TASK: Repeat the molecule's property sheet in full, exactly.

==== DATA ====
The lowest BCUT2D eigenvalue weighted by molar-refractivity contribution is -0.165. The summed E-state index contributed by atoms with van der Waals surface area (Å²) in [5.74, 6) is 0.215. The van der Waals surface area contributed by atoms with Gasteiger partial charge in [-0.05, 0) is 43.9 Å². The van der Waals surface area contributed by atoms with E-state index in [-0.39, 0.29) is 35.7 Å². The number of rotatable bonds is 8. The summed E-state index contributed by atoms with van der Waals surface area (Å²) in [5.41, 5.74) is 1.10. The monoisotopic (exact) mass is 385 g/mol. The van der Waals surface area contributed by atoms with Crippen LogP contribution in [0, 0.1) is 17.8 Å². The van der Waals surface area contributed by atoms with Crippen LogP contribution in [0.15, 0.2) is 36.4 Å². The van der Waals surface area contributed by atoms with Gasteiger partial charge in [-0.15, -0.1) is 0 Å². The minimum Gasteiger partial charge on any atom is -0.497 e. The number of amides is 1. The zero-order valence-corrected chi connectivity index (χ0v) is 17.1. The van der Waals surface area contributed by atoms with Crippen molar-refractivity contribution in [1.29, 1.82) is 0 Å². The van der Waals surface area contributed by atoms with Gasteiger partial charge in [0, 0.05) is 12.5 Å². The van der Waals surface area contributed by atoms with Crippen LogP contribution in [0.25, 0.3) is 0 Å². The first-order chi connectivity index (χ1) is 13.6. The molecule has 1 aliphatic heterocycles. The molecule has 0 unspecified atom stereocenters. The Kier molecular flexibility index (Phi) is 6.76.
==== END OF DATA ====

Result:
The lowest BCUT2D eigenvalue weighted by molar-refractivity contribution is -0.165. The summed E-state index contributed by atoms with van der Waals surface area (Å²) in [5.74, 6) is 0.215. The van der Waals surface area contributed by atoms with Gasteiger partial charge in [-0.05, 0) is 43.9 Å². The van der Waals surface area contributed by atoms with E-state index in [-0.39, 0.29) is 35.7 Å². The number of rotatable bonds is 8. The summed E-state index contributed by atoms with van der Waals surface area (Å²) in [5.41, 5.74) is 1.10. The monoisotopic (exact) mass is 385 g/mol. The van der Waals surface area contributed by atoms with Crippen LogP contribution in [0, 0.1) is 17.8 Å². The van der Waals surface area contributed by atoms with Crippen LogP contribution in [0.15, 0.2) is 36.4 Å². The van der Waals surface area contributed by atoms with Gasteiger partial charge in [-0.15, -0.1) is 0 Å². The minimum Gasteiger partial charge on any atom is -0.497 e. The number of amides is 1. The zero-order valence-corrected chi connectivity index (χ0v) is 17.1. The van der Waals surface area contributed by atoms with Crippen molar-refractivity contribution in [1.29, 1.82) is 0 Å². The van der Waals surface area contributed by atoms with Gasteiger partial charge in [0, 0.05) is 12.5 Å². The van der Waals surface area contributed by atoms with Crippen LogP contribution in [0.25, 0.3) is 0 Å². The first-order chi connectivity index (χ1) is 13.6. The molecule has 1 aliphatic heterocycles. The molecule has 0 unspecified atom stereocenters. The Kier molecular flexibility index (Phi) is 6.76.